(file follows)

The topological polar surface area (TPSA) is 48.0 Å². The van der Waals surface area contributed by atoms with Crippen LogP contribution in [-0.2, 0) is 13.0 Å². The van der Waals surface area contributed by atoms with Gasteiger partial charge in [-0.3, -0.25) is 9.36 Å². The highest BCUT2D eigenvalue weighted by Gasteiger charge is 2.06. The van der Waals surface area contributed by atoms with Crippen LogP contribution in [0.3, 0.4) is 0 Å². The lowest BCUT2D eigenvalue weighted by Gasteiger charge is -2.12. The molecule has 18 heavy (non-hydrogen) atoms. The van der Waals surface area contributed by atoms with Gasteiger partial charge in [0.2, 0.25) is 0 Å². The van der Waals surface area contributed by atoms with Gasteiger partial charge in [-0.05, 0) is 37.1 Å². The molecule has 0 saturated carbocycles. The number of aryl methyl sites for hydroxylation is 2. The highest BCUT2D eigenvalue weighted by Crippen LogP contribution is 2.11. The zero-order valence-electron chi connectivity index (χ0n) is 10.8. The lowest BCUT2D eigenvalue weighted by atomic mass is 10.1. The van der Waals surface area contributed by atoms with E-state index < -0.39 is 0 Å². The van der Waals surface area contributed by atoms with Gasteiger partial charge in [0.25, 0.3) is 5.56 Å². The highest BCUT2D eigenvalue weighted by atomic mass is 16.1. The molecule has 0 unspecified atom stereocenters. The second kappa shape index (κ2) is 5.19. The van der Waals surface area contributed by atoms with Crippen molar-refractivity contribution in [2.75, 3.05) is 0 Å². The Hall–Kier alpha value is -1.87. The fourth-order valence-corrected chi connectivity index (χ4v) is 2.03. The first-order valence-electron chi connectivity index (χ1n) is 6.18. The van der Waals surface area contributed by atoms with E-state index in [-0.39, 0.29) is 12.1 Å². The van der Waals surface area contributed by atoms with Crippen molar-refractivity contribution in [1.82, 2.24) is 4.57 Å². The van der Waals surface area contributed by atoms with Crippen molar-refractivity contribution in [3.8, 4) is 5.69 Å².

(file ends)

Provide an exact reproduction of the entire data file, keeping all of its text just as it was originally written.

The topological polar surface area (TPSA) is 48.0 Å². The van der Waals surface area contributed by atoms with Crippen LogP contribution in [-0.2, 0) is 13.0 Å². The van der Waals surface area contributed by atoms with Gasteiger partial charge in [-0.3, -0.25) is 9.36 Å². The highest BCUT2D eigenvalue weighted by Gasteiger charge is 2.06. The van der Waals surface area contributed by atoms with Crippen LogP contribution in [0.3, 0.4) is 0 Å². The lowest BCUT2D eigenvalue weighted by Gasteiger charge is -2.12. The molecule has 18 heavy (non-hydrogen) atoms. The van der Waals surface area contributed by atoms with Gasteiger partial charge in [0.2, 0.25) is 0 Å². The van der Waals surface area contributed by atoms with Gasteiger partial charge in [-0.05, 0) is 37.1 Å². The molecule has 0 saturated carbocycles. The number of aryl methyl sites for hydroxylation is 2. The highest BCUT2D eigenvalue weighted by Crippen LogP contribution is 2.11. The zero-order valence-electron chi connectivity index (χ0n) is 10.8. The lowest BCUT2D eigenvalue weighted by atomic mass is 10.1. The van der Waals surface area contributed by atoms with E-state index < -0.39 is 0 Å². The van der Waals surface area contributed by atoms with Gasteiger partial charge in [0.25, 0.3) is 5.56 Å². The highest BCUT2D eigenvalue weighted by atomic mass is 16.1. The molecule has 0 unspecified atom stereocenters. The second kappa shape index (κ2) is 5.19. The van der Waals surface area contributed by atoms with Crippen molar-refractivity contribution in [2.75, 3.05) is 0 Å². The Hall–Kier alpha value is -1.87. The fourth-order valence-corrected chi connectivity index (χ4v) is 2.03. The first-order valence-electron chi connectivity index (χ1n) is 6.18. The van der Waals surface area contributed by atoms with E-state index in [-0.39, 0.29) is 12.1 Å². The van der Waals surface area contributed by atoms with Crippen molar-refractivity contribution in [1.82, 2.24) is 4.57 Å². The van der Waals surface area contributed by atoms with Crippen molar-refractivity contribution in [3.8, 4) is 5.69 Å².